# Math 534, Fll 2015. Solutions to Problem Set 3 ```Math 534, Fll 2015. Solutions to Problem Set 3
Problem 1. (5pts)
Let N be a nilpotent ideal of L of maximal dimension. If I is another
nilpotent ideal, then N is contained in N + I, which is also a nilpotent ideal.
By maximality of dim(N ), we have N + I = N and thus I ⊂ N . This proves
both maximality and uniqueness of N .
Problem 2 (1 on page 20). (5pts)
Let g = sl(V ) and R be its radical. By Lie’s theorem, there is a 0 6= v ∈ V
which is a common eigenvector for every element of R.
Now suppose g ∈ GL(V ) be an invertible linear map V → V . Then
conjugation by g, gives rise to a Lie algebra automorphism cg : sl(V ) →
sl(V ). (Check!) That is, cg (a) := gag −1 for every a ∈ sl(V ).
In particular, we have cg (R) = R. Hence, g(v) is also a common eigenvector for every element of R (check!). Since every non-zero w ∈ V can
be written as w = g(v), for a suitable g ∈ GL(V ), we conclude that every
0 6= w ∈ V is a common eigenvector for every element of R.
We claim that every a ∈ R is a scalar matrix. Let e1 , . . . , en be a basis
of V . Since every non-zero element of V is an eigenvector for a, a(ei ) = λi ei
for i = 1, . . . , n. Moreover, since ei + ej is also an eigenvector, we conclude
that λi = λj . This proves the claim.
Problem 3 (5 on page 21). (10pts)
Assume x, y ∈ g commute. Then xs commutes with y by proposition
4.2b. Since ys , yn are polynomials of y, xs commutes with ys , yn . Similarly
xs , xn , ys , yn all commute with each other.
Since xs , ys commute, they are diagonlized simultaneously, hence xs + ys
is semisimple. xn , yn are nilpotent and commuting, hence xkn = 0, ynl = 0
when k, l large enough. Then (xn + yn )k+l = 0 and xn + yn is nilpotent.
Now xs + ys semisimple and xn + yn nilpotent and xs + ys commutes
with xn + yn . By uniqueness of Jordan decomposition we have (x + y)s =
xs + ys , (x + y)n = xn +
yn . 1 0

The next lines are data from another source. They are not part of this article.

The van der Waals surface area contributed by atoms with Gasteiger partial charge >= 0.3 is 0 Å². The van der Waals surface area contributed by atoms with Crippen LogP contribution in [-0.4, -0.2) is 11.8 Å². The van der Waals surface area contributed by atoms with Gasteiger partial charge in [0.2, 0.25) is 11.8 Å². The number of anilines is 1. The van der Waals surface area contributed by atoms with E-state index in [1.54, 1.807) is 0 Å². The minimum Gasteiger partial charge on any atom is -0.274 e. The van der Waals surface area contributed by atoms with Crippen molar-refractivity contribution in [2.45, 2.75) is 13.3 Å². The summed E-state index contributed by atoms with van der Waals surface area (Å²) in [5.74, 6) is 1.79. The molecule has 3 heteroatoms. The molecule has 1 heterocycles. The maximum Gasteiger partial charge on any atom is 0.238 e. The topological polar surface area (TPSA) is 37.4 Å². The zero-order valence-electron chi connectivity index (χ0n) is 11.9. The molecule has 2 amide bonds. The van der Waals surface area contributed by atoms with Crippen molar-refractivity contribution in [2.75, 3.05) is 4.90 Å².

0 1
Example: Let x =
and y =
. Here x is semisimple and
0 2
0 0
y is nilpotent, so xs = x, xn = 0, ys = 0, yn = y. However, they don’t
commute: xy =
y, but
yx = 2y.
1 1
Note that
= x + y, x is semisimple and y is nilpotent, but this
0 2
is not a Jordan decomposition. Since x + y has 2 different eigenvalues, x + y
1
is semisimple and
(x + y)s = x + y 6= xs + ys ,
(x + y)n = 0 6= xn + yn .
Problem 4. (10pts)
s 7→ {x
mod S 7→ [s, x]
mod S}
The image ad(S) is solvable subalgebra of gl(L/S). Since S is proper, L/S 6=
0. By Theorem 4.1, V = L/S has a common eigenvector of ad(S). In other
words, there exists a 0 6= v ∈ L/S such that ads(v) ∈ Cv. Since v 6= 0
in L/S, we can choose a representative v ∈
/ S. Then S 0 := S + Cv is a
subalgebra of L (check!), and dim(S 0 ) = dim(S) + 1.
S 0 may not be solvable. Indeed, if it always were, we would be able
to use this argument recursively, starting with S = (0), to show that L
itself is solvable. Equivalently, if S is a solvable subalgebra of L of maximal
dimension, then S 0 cannot be solvable.
Problem 5.
(a) (5pts) By Lie’s theorem, there exists a basis of Cn such that under this
basis L is contained in the algebra tn of upper triangular matrices. Thus
dim(L) ≤ dim(tn ) = n(n + 1)/2.
(b) (5pts) If two solvable subalgebras are of dimension n(n + 1)/2, By
Lie’s theorem, L1 is conjugate to a subalgebra of tn . Since dim(L1 ) =
n(n + 1)/2 = dim(tn ), L1 is conjugate to tn . By the same argument L2 is
conjugate to tn . Hence L1 and L2 are conjugate to each other.
(c) (5pts) Choose n ≥ 2, and let L1 = {X ∈ tn |Tr(X) = 0}, and
L2 = {X ∈ tn : X11 = 0}. Then dim(L1 ) = dim(L2 ) = n(n + 1)/2 − 1.
Every element of L1 is a singular matrix, where as some elements of L2 are
non-zingular. Hence, L1 and L2 are not conjugate.
Problem 6. (5pts)
Let Dij := Eij − Eji for any 1 ≤ i, j ≤ n. Then the matrices Dij :=
Eij − Eji , with 1 ≤ i &lt; j ≤ n, form a basis for son . Since Dij = −Dji , the
Lie algebra structure on son is determined by the identities [Dij , Djl ] = Dil
if i, j, l are distinct, and [Dij , Dkl ] = 0 if i, j, l, k are distinct. In particular,
these identities tell us that [son , son ] = son , and hence, son is not solvable.
2
Alternatively, we will show that son is not solvable using Cartain’s criterion as follows. Since D12 = −[D13 , D23 ] ∈ [son , son ], it suffices to show that
κ(D12 , D12 ) = Tr(ad(D12 )2 ) 6= 0. Note that ad(D12 ) takes D1j to −D2j ,
D2j to D1j , for any j ≥ 3, and all other Dij with i &lt; j to 0. Thus
(
−Dij , if i = 1 or 2, and j &gt; 2
2